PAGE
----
Quebec Values Charter Looks for a Showdown
Quebec Values Charter Looks for a Showdown
Populist move meant to stoke sovereigntists’ ire, say opposition leaders

OTTAWA—Quebec’s separatist government has managed to bring all federal political parties together while taking out one of its own allies in the House of Commons.

Premier Pauline Marois’s controversial values charter, which would restrict the display of religious symbols in Quebec, has been seen as a populist though divisive move that capitalizes on specific intolerances in La Belle Province.

While the bill is clearly illegal according to many, its goal could simply be to stir reaction and prompt the kind of federal-provincial showdown that feeds sovereigntists’ angst in Quebec, says Liberal leader Justin Trudeau.

In proposing the so-called charter, Marois has managed to create a unified opposition from the Tories, Grits, and NDP, though the parties differ on the best way to deal with it.

While the feds want to wait and see if it ever becomes law—something Prime Minister Stephen Harper said Monday is increasingly unlikely—the NDP are prepared to fund legal challenges. Trudeau is also proposing a wait-and-see approach, but said he would leave legal challenges to people in Quebec. 

The charter has already cost the sovereigntist movement one of its own after the Bloc Quebecois ejected from caucus one of its five MPs, Maria Mourani, a Catholic who opposed the charter.

The Parti Quebecois’ plan would prevent Quebecers from wearing religious symbols, including large crosses, turbins, or head coverings, while giving or receiving public services. Public servants would also be subject to a ban on wearing overt religious symbols. Mourani regularly wears a cross.

Mourani had joined other sovereigntists who claimed the proposed charter would drive minorities to seek federal protection for their rights—a move that would undermine the separatist movement’s efforts to sideline federal influence in Quebec.

‘Divisive and discriminatory’

While the Bloc had previously supported long-held policy that only public servants in positions of authority, such as police officers, should be prohibited from wearing religious symbols, that changed last week. 

The Tories and NDP waited to take a position on the matter when it was first announced and specifics were unknown. Trudeau, however, quickly denounced it. 

In an announcement Wednesday, retired general Andrew Leslie said Trudeau’s immediate position on the Quebec charter made it clear he wanted to be onside with the Grits.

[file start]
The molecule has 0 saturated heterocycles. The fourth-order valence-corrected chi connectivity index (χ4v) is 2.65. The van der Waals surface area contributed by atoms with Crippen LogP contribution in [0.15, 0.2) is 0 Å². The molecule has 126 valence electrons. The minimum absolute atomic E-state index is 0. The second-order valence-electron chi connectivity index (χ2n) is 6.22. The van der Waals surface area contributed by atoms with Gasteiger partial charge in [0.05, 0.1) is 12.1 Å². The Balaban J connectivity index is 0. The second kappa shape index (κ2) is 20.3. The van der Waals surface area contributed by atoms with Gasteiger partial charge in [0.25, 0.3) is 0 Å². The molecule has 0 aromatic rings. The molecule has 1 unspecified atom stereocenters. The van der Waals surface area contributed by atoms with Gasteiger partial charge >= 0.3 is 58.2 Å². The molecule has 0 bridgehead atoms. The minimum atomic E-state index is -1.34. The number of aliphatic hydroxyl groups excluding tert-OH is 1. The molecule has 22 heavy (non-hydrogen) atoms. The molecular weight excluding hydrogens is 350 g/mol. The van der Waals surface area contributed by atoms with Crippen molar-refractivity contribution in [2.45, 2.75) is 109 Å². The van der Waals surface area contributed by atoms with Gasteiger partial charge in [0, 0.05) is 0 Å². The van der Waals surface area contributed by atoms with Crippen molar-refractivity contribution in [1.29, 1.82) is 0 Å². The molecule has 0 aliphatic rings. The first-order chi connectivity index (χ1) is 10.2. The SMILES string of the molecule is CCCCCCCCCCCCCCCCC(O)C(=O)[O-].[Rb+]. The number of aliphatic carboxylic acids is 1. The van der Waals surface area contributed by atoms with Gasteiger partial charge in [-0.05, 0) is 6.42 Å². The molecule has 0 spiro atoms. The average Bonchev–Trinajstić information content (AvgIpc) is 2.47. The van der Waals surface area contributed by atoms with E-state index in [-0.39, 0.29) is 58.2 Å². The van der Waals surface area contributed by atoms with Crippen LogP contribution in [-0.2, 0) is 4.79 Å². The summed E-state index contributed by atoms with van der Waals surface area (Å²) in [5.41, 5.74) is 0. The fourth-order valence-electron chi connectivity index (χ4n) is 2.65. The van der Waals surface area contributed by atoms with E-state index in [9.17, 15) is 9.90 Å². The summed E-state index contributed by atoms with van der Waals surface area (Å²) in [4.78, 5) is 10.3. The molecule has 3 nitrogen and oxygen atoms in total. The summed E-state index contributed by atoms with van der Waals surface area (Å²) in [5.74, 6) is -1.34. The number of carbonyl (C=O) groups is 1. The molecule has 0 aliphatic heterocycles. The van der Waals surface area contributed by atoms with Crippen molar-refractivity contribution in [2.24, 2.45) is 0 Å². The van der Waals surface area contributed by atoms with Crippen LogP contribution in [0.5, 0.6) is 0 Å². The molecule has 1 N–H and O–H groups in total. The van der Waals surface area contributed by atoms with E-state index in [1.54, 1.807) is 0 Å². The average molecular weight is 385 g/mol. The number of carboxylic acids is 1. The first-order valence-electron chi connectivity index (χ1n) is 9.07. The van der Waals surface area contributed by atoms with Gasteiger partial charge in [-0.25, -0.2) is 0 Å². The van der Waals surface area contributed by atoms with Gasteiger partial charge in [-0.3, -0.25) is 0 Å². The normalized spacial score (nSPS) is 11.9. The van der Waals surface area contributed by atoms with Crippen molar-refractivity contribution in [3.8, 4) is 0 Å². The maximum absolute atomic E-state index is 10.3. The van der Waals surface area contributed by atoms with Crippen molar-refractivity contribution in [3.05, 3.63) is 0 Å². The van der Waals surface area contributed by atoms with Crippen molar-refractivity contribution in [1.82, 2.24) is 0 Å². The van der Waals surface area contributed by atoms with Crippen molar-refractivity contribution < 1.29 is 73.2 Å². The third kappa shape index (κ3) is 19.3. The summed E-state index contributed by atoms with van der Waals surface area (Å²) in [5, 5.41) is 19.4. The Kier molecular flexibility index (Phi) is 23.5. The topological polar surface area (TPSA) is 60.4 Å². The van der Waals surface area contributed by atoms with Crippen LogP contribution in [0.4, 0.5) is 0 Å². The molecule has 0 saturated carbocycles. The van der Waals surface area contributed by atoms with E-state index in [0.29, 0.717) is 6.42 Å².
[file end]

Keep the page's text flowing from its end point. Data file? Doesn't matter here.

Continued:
“The only national leader who stood up and articulated my views in a clear and convincing fashion was Justin, who said that the proposed draft charter is not what Canadians want or need. It’s divisive and discriminatory. At that moment, I knew I was a member of his team.”

Leslie, former Commander of the Army, will co-chair an Advisory Council on International Affairs with MP Marc Garneau. He did not rule out a future run for office to get a seat as an MP.

The Bloc’s leader, Daneil Paille, who does not currently have a seat in the House of Commons, blasted Mulcair for saying the NDP would fund legal challenges against the charter.

In a statement released only in French, Paille said Mulcair raised the spectre of legal action to prevent Quebecers from pursuing the plan.

“The NDP leader has not shown that it respects the right of the Quebec nation to choose freely its model of society,” said Paille. 

He accused Mulcair of preferring “a government of judges” over elected members of Quebec’s provincial legislature. 

“The NDP are clear that Quebecers must accept without grumbling Canadian multiculturalism and the Charter that have been imposed on them by force,” he said.

Trudeau declined to comment specifically on Mulcair’s plan, but has said the charter is simple electioneering.

“I am comforted by the strong opposition coming from all neighbourhoods,” he said.

Charter Illegal: Mulcair

Mulcair said his own experience in Quebec’s justice department tells him that lawyers there will have already informed Marois that the proposal is “patently illegal.”

Reading the proposal reveals it includes ambiguous restrictions, such as wearing a crucifix that is not too large, he noted.

“So you know that some of this was not written by attorneys who were looking at having legal provisions that could be enforced,” he said.

“They were written by political operatives within premier Marois’ office or inside the office of the minister responsible to provoke exactly the type of very strong reaction that it’s been provoking.”

When asked about a poll that found a majority of Quebecers support the charter, Mulcair said: “I am in politics to defend principles, the principles contained in the Charter of Rights. All elected officials have an obligation to defend the rights of minorities.” 

Mulcair said if he relied on polls, he never would have run in his Outremont riding where he stole a Liberal stronghold and became the NDP’s first Quebec MP. 

The bill reflects a larger problem of systemic discrimination against minorities in the province, he said, pointing to several studies over 30 years that revealed such discrimination.

“Here, it will be a discrimination mandated by the Quebec government. This is unacceptable in our case and we will stand up and denounce it for what it is—discrimination.”

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